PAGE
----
Firefighters contended with strong winds and dry weather as blazes raced through coastal counties.
Amid dry weather and strong winds, thousands of firefighters raced to put out fires that burned through forests in coastal South Korea in early March 2022.
In NASA satellite data, the first signs of the fires began to appear on March 3-4, 2022, in the coastal areas of Uljin and Samcheok. The Moderate Resolution Imaging Spectroradiometer (MODIS) on NASA’s Aqua satellite captured the natural-color image shown above on March 5. At the time, strong westerly winds sent smoke plumes streaming toward southern Japan. By March 7, smoke had thinned some as winds slackened and the weather turned foggy, but the satellites continued to detect fire activity.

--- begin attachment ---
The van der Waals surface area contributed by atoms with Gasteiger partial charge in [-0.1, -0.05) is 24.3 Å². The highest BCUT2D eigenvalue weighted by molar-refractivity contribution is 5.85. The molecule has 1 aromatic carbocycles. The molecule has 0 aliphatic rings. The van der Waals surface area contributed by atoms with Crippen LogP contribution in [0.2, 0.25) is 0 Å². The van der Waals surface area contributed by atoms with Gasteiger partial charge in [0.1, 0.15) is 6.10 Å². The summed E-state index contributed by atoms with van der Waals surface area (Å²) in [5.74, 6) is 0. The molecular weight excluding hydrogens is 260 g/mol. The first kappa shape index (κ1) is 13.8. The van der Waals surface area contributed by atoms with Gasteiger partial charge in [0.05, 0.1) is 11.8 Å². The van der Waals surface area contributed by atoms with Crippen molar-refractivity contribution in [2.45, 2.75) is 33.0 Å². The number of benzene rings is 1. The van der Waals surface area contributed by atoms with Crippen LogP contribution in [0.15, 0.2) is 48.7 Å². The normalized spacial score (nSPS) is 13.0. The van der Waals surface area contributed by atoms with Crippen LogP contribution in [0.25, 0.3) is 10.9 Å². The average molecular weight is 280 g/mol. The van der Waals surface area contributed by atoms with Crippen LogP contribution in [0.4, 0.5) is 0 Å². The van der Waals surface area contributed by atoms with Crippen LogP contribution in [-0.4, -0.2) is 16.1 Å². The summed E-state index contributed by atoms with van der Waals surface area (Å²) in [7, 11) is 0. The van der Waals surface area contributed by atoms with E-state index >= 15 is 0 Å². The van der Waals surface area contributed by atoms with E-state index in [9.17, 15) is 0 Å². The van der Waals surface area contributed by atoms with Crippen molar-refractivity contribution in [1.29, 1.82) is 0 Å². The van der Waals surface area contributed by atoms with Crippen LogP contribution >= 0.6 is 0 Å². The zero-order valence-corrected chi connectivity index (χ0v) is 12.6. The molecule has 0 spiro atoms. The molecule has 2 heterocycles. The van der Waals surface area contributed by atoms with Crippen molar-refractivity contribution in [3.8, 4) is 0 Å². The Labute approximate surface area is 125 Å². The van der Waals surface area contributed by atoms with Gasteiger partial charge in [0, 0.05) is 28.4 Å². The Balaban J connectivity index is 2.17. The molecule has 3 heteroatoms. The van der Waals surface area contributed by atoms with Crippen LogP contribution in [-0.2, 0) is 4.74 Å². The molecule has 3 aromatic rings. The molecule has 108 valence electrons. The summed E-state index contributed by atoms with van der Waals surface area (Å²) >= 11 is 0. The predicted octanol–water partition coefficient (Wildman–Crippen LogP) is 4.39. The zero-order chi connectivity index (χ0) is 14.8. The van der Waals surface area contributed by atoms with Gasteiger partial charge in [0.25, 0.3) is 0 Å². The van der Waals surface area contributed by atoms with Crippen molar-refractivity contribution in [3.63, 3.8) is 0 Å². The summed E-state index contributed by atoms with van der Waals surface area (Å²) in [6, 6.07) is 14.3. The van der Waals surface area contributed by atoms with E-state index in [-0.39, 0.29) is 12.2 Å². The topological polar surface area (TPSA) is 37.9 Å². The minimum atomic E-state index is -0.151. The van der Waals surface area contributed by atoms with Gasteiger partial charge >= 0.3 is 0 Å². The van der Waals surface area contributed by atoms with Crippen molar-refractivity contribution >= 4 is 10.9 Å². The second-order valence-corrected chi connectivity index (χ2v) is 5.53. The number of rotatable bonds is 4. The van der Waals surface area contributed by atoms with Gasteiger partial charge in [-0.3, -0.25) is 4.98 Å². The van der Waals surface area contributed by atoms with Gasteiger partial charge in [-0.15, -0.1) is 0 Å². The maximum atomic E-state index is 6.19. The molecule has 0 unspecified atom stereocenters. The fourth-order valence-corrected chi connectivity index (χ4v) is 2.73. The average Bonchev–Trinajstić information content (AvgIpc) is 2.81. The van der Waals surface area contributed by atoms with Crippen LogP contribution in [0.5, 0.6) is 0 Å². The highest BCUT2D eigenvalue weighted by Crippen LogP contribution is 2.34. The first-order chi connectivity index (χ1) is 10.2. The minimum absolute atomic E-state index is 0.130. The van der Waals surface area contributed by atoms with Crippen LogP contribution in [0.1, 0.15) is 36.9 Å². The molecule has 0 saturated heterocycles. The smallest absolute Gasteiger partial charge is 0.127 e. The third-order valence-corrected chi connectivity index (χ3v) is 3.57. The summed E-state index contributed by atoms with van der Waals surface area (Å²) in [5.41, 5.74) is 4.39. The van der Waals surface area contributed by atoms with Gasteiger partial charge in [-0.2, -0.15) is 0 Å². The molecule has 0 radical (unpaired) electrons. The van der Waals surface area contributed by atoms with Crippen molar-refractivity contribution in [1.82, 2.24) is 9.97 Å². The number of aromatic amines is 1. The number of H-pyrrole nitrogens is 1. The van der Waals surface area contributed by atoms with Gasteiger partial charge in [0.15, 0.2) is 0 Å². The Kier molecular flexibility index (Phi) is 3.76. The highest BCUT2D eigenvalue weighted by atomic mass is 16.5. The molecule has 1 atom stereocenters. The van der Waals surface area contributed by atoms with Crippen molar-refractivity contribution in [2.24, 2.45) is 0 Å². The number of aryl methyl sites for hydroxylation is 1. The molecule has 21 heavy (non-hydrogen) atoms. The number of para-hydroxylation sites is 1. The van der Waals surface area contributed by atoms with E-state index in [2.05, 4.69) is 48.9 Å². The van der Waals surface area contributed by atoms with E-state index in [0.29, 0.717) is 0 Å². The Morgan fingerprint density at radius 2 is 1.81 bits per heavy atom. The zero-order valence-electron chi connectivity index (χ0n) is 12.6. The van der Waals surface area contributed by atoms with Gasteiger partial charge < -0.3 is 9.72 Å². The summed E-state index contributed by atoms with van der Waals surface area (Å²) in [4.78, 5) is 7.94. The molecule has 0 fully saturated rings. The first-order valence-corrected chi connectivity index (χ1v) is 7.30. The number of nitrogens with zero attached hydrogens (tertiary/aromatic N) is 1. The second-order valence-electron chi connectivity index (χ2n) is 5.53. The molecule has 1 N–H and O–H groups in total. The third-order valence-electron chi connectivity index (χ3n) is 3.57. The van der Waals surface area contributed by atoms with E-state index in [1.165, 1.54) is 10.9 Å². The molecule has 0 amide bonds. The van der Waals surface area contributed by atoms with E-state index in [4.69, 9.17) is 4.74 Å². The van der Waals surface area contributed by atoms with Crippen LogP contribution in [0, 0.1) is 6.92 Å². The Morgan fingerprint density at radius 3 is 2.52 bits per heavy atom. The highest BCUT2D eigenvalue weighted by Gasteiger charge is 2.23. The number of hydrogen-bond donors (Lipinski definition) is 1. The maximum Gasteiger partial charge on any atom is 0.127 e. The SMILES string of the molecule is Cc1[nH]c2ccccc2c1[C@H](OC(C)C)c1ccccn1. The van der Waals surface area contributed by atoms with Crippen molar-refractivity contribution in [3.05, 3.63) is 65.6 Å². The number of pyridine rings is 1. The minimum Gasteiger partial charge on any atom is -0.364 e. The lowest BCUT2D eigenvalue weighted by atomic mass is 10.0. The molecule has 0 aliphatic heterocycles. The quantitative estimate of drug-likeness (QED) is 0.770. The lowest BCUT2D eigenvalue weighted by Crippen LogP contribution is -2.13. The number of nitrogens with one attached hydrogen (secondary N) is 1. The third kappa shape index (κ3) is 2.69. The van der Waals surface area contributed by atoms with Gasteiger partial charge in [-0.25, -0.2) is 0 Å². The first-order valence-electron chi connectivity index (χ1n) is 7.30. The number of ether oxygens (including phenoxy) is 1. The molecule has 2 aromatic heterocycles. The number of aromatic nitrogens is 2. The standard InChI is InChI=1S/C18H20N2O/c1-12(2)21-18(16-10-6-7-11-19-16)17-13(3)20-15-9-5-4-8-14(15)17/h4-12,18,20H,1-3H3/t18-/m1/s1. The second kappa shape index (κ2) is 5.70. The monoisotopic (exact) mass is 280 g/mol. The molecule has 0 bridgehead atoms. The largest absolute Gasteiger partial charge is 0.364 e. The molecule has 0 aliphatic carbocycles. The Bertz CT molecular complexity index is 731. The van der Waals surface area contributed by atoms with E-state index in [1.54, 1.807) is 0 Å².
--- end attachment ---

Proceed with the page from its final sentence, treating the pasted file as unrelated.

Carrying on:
The blazes have destroyed more than 300 homes, forced more than 7,000 people to evacuate, and charred nearly 17,000 hectares (66 square miles), according to news reports. At times, flames neared a nuclear power plant and gas facilities, though firefighters succeeded in fending them off. Around 18,000 people and dozens of helicopters have been mobilized to fight the fires.
Most forest fires in South Korea (58 percent) occur in the spring when forests tend to be the driest and vegetation is primed to burn, according to research published in Applied Sciences.
NASA Earth Observatory image by Lauren Dauphin, using MODIS data from NASA EOSDIS LANCE and GIBS/Worldview.